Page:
3D Printed Electric Motorcycle Pleases Techies, Environmentalists, and Bad-Asses Alike

By Joelle Renstrom | Published

This article is more than 2 years old

Energica EgoThis post combines a few of my favorite things: 3D printing, motorcycles, and electric transportation. An Italian company, CRP Group, demonstrates the limitless possibilities of 3D printing by manufacturing everything from art to satellites and is now turning heads with their piece de resistance—the Energica Ego, a kick ass motorcycle.

CRP Group started in 1970 making components for Formula 1 cars, and now supplies automotive manufacturers with cutting-edge building material. The company also now has a branch Charlotte, North Carolina. Appropriately enough, this bike was built in Modena, Italy, a town referred to as “the capital of engines.” A bunch of other fancy automakers manufacture their goods there as well. Ferrari and Lamborghini call Modena home, you may have heard of them. Those cars are cool and all, but they’re not 3D printed.

Along with laser sintering, CRP uses Windform, a composite material made from a polyamide and carbon fibers, developed by the company’s research and development group. Windform products are stress, oil, and water-resistant, and CRP has built everything from fundamental mechanical parts to headlight covers with it. The 3D printing works as usual—there’s a digital file of each piece of motorcycle. As it scans cross-sections, the laser fuses the material into a powder bed. The next layer goes on top of that, is fused, and then another layer goes on top of that. The finished parts are coated with metal and then painted. The metal parts of the bike (engine frame, forks, battery pack) are built with casted aluminum and the rest are made from Windform.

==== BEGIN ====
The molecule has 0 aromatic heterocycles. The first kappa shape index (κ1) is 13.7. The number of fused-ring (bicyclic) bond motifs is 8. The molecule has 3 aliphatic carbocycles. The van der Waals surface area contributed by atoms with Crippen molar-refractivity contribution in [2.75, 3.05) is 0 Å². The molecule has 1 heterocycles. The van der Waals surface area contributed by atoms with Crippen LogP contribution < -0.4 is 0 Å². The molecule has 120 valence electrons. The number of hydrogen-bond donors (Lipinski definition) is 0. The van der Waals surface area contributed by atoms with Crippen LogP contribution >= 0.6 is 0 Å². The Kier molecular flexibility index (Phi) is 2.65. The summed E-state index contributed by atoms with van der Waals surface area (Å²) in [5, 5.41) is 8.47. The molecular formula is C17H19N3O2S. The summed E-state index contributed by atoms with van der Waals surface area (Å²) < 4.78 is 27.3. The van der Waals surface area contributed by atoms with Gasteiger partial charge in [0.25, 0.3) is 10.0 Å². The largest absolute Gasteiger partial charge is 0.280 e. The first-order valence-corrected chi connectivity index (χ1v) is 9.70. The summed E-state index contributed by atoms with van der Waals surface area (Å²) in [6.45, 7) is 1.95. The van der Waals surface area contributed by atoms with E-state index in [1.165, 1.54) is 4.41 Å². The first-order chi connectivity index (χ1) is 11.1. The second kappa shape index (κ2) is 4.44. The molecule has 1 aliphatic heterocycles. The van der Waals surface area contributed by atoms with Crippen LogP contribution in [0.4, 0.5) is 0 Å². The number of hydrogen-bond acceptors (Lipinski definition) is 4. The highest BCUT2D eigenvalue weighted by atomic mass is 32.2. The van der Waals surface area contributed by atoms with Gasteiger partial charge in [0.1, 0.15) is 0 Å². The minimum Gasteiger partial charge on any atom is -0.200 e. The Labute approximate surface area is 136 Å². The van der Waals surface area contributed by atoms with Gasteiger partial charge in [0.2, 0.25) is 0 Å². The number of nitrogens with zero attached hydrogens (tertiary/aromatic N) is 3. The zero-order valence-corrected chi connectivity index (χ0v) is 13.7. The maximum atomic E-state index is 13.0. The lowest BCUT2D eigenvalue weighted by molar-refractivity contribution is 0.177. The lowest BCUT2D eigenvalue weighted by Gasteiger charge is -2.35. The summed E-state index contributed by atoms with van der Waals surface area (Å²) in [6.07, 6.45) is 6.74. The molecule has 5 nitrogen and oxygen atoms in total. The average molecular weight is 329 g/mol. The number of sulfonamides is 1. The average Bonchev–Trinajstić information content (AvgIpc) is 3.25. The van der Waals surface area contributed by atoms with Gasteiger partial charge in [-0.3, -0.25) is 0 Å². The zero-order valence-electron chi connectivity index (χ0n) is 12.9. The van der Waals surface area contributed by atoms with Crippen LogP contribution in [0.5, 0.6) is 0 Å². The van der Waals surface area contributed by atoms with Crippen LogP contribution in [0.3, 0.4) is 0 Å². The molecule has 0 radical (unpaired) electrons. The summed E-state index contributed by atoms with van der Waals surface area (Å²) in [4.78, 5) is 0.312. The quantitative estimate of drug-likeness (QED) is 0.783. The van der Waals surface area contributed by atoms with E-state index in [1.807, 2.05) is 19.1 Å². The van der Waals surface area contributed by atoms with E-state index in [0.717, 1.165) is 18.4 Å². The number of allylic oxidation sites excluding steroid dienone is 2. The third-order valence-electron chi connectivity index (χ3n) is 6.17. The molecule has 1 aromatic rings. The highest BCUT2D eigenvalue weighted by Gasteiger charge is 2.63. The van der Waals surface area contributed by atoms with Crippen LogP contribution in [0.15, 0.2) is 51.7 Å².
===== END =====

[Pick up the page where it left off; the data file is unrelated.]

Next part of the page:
As if that’s not cool enough, this is an electric motorcycle that operates on battery power. One charge sustains the bike for about 120 miles, and it takes only a couple hours to refill (there are on-board chargers as well). 0% emissions, baby. What’s more, this environmentally friendly bike has a top speed of 150 mph, and can go from 0-100 in 3 seconds. Much like Formula 1 cars, the Energica Ego’s braking system helps it recover energy to power the bike. Also like Formula 1 cars, this is no stealthy creature—as they say, “The sound of the Energica EGO is a roar of power that will astonish”

The Energica Ego hits the market in 2015. The prototype is currently in the study and research phrase, but we’ll see and hear more about it soon. Motorcycle enthusiasts can reserve one with a 500 Euro ($670) deposit, but then they’ll have to pay another 21,500 Euros ($28,822) to take it home. And that’s without taxes. If you’re going to spend that much, you might as well spring for the invisible bike helmet to keep your noggin as safe as the environment.